Building a Website? Consider this…Tuesday, February 9, 2010 11:21
Unless you’ve spent lots of time testing websites you might not know the basic things that can go wrong on your site. Usually these issues are easily preventable you just have to know about them. During your next website build consider these things,
- Active links during an overlay
- Double clicking buttons
- Cross browser testing
- Screen resolutions
Active links during an overlay
If you have any pop ups or overlays on your site consider locking out all of the other links on the page while the overlay is up. This is a good way of presenting your site in a clean and coherent fashion. If you present the person surfing your site with an overlay then there must be a reason for that, preventing them from clicking other links will ensure they pay attention to the message the overlay is presenting.
Double clicking buttons
This is a simple but important thing to think about. You’ll want to ensure that any button on your site is only reacting to the first time it’s clicked. I’ve seen buttons that can be continuously clicked and each time they’re clicked it restarts the buttons function. An example being a button meant to transition you to another page being clicked over and over causing the page never to transition because each time it’s clicked it starts the transition from the beginning. Another possible problem with the double click scenario is the first click working as expected but the second click actually hitting the next page. If the page transition happens fast enough then the second click will actually hit the next page before you see it and end up skipping past that page. It can happen so fast that the person surfing your site won’t even know they’ve missed anything. This is a frequent issue when “Continue” buttons are set up in the same place on each page.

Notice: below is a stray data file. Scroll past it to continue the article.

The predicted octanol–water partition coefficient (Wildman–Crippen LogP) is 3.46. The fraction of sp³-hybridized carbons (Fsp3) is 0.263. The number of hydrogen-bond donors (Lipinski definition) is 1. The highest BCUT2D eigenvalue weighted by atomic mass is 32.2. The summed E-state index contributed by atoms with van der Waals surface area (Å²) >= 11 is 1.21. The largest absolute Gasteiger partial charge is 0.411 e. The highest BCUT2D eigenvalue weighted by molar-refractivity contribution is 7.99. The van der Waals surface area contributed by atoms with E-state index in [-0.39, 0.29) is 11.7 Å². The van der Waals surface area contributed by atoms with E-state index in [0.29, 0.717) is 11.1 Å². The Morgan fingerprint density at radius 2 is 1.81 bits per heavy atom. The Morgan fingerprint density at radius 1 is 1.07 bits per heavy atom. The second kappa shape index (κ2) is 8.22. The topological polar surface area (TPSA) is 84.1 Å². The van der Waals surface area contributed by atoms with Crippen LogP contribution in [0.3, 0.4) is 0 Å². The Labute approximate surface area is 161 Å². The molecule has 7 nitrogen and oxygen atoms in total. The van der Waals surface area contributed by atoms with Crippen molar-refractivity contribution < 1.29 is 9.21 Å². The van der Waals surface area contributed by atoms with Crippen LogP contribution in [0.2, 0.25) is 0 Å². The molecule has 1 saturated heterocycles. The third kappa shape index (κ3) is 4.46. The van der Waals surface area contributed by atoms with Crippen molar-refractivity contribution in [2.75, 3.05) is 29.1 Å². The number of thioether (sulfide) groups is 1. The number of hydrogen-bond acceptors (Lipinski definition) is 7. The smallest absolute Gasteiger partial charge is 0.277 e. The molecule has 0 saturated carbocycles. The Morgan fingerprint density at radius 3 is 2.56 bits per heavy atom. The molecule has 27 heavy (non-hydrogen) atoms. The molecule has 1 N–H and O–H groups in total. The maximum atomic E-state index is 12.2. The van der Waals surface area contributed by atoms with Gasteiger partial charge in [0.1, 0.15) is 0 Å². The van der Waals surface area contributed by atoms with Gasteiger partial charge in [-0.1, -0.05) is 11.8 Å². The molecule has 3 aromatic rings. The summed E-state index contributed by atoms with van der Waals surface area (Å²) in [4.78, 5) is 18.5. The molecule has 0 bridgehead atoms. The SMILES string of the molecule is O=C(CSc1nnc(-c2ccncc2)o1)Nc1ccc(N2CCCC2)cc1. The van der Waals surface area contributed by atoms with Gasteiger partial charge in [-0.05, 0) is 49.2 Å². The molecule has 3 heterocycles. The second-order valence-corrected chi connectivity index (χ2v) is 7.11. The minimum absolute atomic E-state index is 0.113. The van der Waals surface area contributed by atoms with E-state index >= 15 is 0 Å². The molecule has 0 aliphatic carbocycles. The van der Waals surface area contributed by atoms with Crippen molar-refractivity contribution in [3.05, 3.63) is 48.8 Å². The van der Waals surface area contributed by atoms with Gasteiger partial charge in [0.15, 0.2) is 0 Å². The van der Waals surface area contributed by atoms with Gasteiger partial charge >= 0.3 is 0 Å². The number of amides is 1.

Cross browser testing
So your site works in Firefox, great! That doesn’t mean it will work in another browser. IE 6 still has a large following and is notorious for having browser specific bugs. Whenever possible test your site across a few different browsers and even a different operating system. There’s a great free resource on the web that allows you to boot up a virtual machine with virtual browsers on them. You’ll be able to switch operating systems and browser versions with the click of a button; on the comfort of your computer. From my experience a Flash website is far less likely to experience issues across browsers than an HTML site. If you’re developing an HTML site then I highly recommend the cross browser test.
Another important thing to remember is to test your site with different Screen resolutions. Make sure if you lower or raise the screen resolution that your site doesn’t all of sudden explode, leaving you with too much white space or crunching all of your images and copy together. The most common single screen resolution is currently 1024×768 however the majority of users are running higher resolutions. Around 30% of users are running 1024×768 and about 60% of users are running a variety of resolutions higher than 1024×768. I’d suggest supporting 1024×768 as your minimum setting and try to have your site looking good all the way up to 1680×1050.